3. Post mortem studies and recently developed imaging techniques have helped to identify some of the major brain areas implicated in Autism. The areas include the cerebellum, cerebral cortex, and temporal lobe (particularly the Amygdala). The disorder may result from the failure of various parts of the brain to work together.
  4. In some children, autism is linked to an underlying medical condition. Examples include metabolic disorders, congenital infections, genetic disorders, developmental brain abnormalities, and neurologic disorders acquired after. These medical disorders alone do not cause autism as most children with these conditions do not have autism.
  5. Environmental factors and exposures may interact with genetic factors to cause an increased risk of autism in some families.
  6. Many different theories that have been proposed about what causes autism are no longer accepted; one of which is the theory that emotional trauma at any age (especially bad parenting) was to blame.


The Vaccine Debate:

A huge debate erupted on February 1998 when Dr.Andrew Wakefield published a paper in “The Lancet” stating that the MMR vaccine was to blame in 8 out of 12 cases  of autism that attended his clinic at the London Royal Free Hospital, and that the symptoms came into view days after the vaccine. The team also claimed to have discovered a new inflammatory bowel disease underlying the children’s conditions (ileal-lymphoid nodular hyperplasia).
Crucially, the onset of this acquired form of regressive autism is accompanied by other visible and associated physical manifestations of problems. These include bright red ears and dark rings under the eyes after certain foods, acute gluten and casein intolerances, prolonged hyperactivity, night sweating and loss of temperature control, and chronically poor sleep patterns.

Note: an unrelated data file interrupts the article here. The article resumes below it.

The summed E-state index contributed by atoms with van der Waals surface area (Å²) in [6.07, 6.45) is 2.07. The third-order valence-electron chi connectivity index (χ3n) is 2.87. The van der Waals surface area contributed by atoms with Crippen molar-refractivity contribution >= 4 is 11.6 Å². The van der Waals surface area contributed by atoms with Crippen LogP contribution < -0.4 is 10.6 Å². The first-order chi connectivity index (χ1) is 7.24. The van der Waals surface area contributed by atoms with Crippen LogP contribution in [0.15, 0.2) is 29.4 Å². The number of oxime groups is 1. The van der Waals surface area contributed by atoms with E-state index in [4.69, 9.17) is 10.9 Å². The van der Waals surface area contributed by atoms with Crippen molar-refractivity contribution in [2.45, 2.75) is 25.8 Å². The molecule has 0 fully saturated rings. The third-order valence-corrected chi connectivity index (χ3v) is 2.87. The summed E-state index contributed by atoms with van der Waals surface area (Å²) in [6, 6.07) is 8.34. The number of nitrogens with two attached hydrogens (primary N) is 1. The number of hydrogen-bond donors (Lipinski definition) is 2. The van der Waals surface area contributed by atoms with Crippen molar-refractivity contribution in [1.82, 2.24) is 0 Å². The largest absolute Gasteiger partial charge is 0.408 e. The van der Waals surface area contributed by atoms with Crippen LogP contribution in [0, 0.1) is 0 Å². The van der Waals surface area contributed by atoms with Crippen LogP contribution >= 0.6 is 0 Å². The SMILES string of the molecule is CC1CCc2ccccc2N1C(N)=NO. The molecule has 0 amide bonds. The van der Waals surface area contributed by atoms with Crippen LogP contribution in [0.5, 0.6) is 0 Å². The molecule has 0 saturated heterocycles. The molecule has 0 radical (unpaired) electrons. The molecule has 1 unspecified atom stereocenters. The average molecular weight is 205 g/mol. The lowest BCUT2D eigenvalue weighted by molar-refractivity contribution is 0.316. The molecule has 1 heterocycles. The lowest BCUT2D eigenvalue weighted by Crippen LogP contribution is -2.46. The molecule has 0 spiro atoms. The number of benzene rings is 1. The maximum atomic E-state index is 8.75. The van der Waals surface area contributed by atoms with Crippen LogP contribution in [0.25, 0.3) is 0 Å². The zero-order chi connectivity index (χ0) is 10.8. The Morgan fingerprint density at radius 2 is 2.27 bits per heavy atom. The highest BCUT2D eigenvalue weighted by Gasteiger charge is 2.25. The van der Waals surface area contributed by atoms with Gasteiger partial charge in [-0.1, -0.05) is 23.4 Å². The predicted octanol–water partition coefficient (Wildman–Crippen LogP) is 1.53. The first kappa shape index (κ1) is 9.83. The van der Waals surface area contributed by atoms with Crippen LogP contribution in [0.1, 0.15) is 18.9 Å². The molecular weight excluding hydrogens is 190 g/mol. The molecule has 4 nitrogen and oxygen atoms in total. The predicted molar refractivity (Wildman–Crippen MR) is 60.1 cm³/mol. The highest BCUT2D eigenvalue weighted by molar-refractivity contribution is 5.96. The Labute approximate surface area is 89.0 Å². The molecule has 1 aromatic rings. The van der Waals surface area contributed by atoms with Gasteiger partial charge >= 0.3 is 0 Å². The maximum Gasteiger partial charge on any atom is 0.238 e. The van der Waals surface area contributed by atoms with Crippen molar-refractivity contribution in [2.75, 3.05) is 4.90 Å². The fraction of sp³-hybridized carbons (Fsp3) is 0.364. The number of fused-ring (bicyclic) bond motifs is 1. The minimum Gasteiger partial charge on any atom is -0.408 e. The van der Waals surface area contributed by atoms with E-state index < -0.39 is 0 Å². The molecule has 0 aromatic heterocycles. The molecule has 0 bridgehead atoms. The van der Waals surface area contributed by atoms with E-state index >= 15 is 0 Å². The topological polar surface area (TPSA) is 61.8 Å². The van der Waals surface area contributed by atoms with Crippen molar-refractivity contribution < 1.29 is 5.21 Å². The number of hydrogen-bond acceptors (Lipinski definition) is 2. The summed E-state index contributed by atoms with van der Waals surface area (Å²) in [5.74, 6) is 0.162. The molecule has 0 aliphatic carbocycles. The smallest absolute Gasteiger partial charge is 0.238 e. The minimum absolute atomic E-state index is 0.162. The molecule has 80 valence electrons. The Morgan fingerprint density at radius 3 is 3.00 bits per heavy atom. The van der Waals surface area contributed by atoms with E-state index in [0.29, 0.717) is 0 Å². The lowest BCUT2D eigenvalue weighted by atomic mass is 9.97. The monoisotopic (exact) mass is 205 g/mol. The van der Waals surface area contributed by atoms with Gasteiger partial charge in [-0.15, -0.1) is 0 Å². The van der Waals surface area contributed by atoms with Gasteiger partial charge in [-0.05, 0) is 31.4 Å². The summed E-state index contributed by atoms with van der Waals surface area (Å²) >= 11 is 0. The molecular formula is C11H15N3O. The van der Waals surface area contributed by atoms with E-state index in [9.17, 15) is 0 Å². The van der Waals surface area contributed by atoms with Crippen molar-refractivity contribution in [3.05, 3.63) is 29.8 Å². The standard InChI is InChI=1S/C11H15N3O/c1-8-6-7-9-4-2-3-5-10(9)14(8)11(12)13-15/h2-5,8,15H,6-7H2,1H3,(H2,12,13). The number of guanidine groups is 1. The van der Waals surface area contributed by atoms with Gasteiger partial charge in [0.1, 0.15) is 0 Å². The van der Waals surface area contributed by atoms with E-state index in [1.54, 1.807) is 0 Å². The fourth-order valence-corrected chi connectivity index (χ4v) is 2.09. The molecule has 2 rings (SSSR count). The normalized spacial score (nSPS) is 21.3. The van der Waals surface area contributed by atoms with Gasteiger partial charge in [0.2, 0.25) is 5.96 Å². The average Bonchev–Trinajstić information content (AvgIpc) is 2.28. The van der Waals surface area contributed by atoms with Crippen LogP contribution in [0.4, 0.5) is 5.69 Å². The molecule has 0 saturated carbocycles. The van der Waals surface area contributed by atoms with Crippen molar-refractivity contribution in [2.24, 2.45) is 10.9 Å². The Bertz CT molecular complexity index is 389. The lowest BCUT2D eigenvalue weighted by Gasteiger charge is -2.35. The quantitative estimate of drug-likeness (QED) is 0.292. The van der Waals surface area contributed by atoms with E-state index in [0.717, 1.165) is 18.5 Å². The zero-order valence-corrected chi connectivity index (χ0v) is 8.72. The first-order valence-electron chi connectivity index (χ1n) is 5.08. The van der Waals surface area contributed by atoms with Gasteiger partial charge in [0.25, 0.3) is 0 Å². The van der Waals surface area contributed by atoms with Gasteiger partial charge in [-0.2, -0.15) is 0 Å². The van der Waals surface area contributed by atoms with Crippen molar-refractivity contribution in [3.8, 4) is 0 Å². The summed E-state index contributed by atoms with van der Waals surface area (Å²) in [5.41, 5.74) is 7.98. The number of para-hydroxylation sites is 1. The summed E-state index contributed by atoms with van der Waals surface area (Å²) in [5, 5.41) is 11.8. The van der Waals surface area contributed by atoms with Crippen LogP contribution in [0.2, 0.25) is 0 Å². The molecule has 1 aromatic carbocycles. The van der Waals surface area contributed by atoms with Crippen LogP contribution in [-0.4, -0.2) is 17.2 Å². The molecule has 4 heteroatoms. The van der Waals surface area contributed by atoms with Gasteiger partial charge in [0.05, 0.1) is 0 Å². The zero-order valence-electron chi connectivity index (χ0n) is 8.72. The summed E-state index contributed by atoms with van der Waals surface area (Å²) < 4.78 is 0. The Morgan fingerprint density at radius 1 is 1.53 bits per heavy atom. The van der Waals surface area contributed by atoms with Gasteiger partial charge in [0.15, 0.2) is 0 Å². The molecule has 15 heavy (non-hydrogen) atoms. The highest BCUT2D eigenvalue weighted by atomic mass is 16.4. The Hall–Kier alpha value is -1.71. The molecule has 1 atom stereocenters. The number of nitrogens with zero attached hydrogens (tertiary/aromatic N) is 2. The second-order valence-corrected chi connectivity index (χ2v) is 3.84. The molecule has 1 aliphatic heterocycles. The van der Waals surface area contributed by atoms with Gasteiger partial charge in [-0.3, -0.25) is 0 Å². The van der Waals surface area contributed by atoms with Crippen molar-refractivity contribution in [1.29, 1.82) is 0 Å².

The UK Department of Health viewed the timing of these symptoms after the MMR vaccination as a coincidence; stating that autism was realized around this time because this is a time when child development is most rapid, and therefore any failure most noticeable, suggesting that autism was always there and that the full blown picture was only the result of a “delayed action genetic bomb”.
Parents of the affected children, on the other hand, reply that it is highly unlikely that previous problems would have been missed, especially at a time where children receive constant devoted attention and close scrutiny regarding their development.
 Research reported by Dr. Jeff Bradstreet to the US Institute of Medicine on 9th February
2004 found that, when the cerebrospinal fluid of 28 regressive-autistic children was
analyzed, measles virus was found in 19 of the 28 cases. When 37 non-autistic control group children were analyzed, only one child was found to have measles virus. All 65 of these children had received MMR, and none had any recorded history of wild measles infection.